|Publication number||US5397128 A|
|Application number||US 08/287,356|
|Publication date||Mar 14, 1995|
|Filing date||Aug 8, 1994|
|Priority date||Aug 8, 1994|
|Publication number||08287356, 287356, US 5397128 A, US 5397128A, US-A-5397128, US5397128 A, US5397128A|
|Inventors||Michael A. Hesse, Vincent A. Oliver|
|Original Assignee||Hesse; Michael A., Oliver; Vincent A.|
|Export Citation||BiBTeX, EndNote, RefMan|
|Patent Citations (10), Referenced by (275), Classifications (5), Legal Events (5)|
|External Links: USPTO, USPTO Assignment, Espacenet|
This invention relates to card games and more particularly to a card game for a gambling casino.
In casino card games, such as for instance BLACKJACK, or 21, the cards are dealt by the dealer employed by the house to from one to six (or more) players, including the dealer. The cards are dealt from a stack of cards which may include one or more standard card decks of fifty-two cards, a deck consisting of ace through king of four different suits (i.e., spades , hearts, clubs and diamonds). In any case, the number of cards of a given face value are the same as the number of cards of any other face value, that is, in a four deck stack there are four aces of hearts, four tens of spades, etc.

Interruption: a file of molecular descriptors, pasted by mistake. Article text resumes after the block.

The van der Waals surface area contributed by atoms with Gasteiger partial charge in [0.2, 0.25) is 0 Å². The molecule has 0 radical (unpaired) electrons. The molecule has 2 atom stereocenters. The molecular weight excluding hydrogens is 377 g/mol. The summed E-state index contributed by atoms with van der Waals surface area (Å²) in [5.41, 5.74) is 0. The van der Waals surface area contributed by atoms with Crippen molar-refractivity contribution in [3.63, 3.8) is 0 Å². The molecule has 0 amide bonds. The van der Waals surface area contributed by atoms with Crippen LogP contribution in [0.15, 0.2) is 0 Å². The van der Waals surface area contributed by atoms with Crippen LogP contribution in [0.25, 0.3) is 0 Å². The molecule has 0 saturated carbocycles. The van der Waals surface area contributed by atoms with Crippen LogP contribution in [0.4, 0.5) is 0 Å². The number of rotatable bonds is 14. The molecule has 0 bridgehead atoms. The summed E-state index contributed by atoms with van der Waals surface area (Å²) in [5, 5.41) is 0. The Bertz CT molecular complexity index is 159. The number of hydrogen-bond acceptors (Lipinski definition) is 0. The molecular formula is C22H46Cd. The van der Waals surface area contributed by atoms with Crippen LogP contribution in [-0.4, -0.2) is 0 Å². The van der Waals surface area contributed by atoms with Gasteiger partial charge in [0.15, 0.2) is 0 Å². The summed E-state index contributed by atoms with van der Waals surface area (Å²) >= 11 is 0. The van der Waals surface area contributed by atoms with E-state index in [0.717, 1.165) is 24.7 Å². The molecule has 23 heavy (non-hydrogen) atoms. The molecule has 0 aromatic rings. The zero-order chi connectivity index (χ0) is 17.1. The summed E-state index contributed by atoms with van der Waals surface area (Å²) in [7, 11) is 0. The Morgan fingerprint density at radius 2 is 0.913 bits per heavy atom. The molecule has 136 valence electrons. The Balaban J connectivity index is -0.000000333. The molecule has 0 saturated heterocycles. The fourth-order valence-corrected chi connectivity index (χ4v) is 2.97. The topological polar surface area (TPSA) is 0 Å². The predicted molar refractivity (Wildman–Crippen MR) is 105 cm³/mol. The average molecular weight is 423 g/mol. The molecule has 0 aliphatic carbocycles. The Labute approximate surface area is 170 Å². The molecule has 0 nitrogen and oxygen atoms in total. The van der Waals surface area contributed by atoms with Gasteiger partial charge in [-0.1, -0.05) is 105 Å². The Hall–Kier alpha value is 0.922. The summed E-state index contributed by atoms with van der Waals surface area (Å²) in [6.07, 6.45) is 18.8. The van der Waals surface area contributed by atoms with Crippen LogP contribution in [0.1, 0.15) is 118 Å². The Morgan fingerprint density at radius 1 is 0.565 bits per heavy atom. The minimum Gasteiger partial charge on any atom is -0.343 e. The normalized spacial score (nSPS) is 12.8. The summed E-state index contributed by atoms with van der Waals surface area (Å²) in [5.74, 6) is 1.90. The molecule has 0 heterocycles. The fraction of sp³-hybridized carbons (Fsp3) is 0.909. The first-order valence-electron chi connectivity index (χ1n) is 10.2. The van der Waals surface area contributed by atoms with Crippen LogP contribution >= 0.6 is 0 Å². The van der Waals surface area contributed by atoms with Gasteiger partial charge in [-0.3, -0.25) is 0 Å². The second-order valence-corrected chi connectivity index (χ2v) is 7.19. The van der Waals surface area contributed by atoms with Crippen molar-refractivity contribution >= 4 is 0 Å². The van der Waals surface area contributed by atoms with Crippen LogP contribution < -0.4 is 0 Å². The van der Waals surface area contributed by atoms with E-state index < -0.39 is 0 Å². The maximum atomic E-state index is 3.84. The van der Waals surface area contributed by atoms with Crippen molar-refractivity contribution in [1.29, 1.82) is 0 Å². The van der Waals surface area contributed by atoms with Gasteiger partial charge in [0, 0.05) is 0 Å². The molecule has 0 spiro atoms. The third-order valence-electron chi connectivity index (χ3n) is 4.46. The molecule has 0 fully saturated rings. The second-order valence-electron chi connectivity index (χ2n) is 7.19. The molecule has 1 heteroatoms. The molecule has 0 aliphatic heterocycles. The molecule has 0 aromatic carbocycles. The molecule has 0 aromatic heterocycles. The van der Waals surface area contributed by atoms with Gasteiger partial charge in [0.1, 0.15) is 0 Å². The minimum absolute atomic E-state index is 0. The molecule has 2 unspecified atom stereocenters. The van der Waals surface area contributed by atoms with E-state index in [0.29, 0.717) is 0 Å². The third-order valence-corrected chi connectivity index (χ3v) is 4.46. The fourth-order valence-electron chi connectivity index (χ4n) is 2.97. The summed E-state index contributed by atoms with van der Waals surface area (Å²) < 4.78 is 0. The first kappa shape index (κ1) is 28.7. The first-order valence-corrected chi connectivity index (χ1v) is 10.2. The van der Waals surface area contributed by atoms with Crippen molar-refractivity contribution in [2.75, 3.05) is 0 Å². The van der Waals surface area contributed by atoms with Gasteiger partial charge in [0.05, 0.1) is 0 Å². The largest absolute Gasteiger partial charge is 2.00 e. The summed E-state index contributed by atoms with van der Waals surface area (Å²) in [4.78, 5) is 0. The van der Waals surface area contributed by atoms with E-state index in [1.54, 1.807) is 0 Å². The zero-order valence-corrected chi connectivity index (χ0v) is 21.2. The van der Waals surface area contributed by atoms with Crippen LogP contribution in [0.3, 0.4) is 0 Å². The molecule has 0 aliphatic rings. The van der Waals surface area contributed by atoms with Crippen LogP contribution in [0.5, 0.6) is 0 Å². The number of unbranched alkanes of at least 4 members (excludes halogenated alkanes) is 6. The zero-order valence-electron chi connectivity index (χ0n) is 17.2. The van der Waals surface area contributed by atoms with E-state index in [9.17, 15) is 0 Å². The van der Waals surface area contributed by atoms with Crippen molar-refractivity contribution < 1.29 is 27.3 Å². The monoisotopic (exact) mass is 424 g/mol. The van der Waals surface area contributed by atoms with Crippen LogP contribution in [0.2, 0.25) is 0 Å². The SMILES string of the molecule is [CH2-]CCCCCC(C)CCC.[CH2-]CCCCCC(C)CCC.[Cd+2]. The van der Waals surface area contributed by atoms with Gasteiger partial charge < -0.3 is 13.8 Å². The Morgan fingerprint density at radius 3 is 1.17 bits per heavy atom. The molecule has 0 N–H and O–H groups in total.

On commencement of play, each player places a wager on the table, usually in the form of one or more chips of a given dollar value, with the amount of the wager being determined by house rules or limits. The dealer deals herself and each player two cards, the first card face down and the second card face up, with the objective being to beat the dealer. Each player, in sequence, is then given the option of being dealt one or more cards, face up. This option exists for one pass through the players.
Each numbered card has the face value of the number. Kings, Queens and Jacks count as ten each, while the value of the ace is optionally either eleven or one. Thus, in the game of blackjack, an ace and a ten (or any face card) provides the player (or the dealer) with "blackjack" (twenty-one based on two cards, one of which is the face down card). If the dealer deals herself a twenty-one, she immediately turns over the cards, and all players lose, except those with a two card twenty-one, who tie (and thus do not lose their wager). Absent the dealer hitting "blackjack", if one is dealt twenty-one or less, the player is still in the game. If a player exceeds twenty-one total points during play, the player "busts" and declares it as such, and loses the amount wagered.